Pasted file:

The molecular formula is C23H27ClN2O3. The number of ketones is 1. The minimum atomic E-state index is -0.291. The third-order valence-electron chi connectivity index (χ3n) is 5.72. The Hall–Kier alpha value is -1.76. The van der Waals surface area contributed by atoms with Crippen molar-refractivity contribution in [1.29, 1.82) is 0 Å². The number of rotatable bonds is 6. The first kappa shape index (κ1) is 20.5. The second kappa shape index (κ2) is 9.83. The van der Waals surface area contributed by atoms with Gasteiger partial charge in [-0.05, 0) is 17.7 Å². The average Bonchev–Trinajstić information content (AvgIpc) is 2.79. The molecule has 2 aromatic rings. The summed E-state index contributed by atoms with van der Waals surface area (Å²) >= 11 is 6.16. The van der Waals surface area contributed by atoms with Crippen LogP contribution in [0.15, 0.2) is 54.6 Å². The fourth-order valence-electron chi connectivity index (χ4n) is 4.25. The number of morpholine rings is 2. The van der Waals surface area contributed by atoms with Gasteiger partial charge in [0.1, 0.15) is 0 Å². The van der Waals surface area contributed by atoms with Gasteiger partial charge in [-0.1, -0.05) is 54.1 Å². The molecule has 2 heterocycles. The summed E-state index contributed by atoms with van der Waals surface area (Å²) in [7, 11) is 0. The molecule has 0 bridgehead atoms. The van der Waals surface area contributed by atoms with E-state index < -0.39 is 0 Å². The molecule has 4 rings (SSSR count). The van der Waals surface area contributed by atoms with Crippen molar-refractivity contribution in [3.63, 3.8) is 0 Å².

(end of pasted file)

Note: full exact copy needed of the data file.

The molecular formula is C23H27ClN2O3. The number of ketones is 1. The minimum atomic E-state index is -0.291. The third-order valence-electron chi connectivity index (χ3n) is 5.72. The Hall–Kier alpha value is -1.76. The van der Waals surface area contributed by atoms with Crippen molar-refractivity contribution in [1.29, 1.82) is 0 Å². The number of rotatable bonds is 6. The first kappa shape index (κ1) is 20.5. The second kappa shape index (κ2) is 9.83. The van der Waals surface area contributed by atoms with Gasteiger partial charge in [-0.05, 0) is 17.7 Å². The average Bonchev–Trinajstić information content (AvgIpc) is 2.79. The molecule has 2 aromatic rings. The summed E-state index contributed by atoms with van der Waals surface area (Å²) >= 11 is 6.16. The van der Waals surface area contributed by atoms with Crippen LogP contribution in [0.15, 0.2) is 54.6 Å². The fourth-order valence-electron chi connectivity index (χ4n) is 4.25. The number of morpholine rings is 2. The van der Waals surface area contributed by atoms with Gasteiger partial charge in [0.1, 0.15) is 0 Å². The van der Waals surface area contributed by atoms with Gasteiger partial charge in [-0.1, -0.05) is 54.1 Å². The molecule has 2 heterocycles. The summed E-state index contributed by atoms with van der Waals surface area (Å²) in [7, 11) is 0. The molecule has 0 bridgehead atoms. The van der Waals surface area contributed by atoms with E-state index < -0.39 is 0 Å². The molecule has 4 rings (SSSR count). The van der Waals surface area contributed by atoms with Crippen molar-refractivity contribution in [3.63, 3.8) is 0 Å².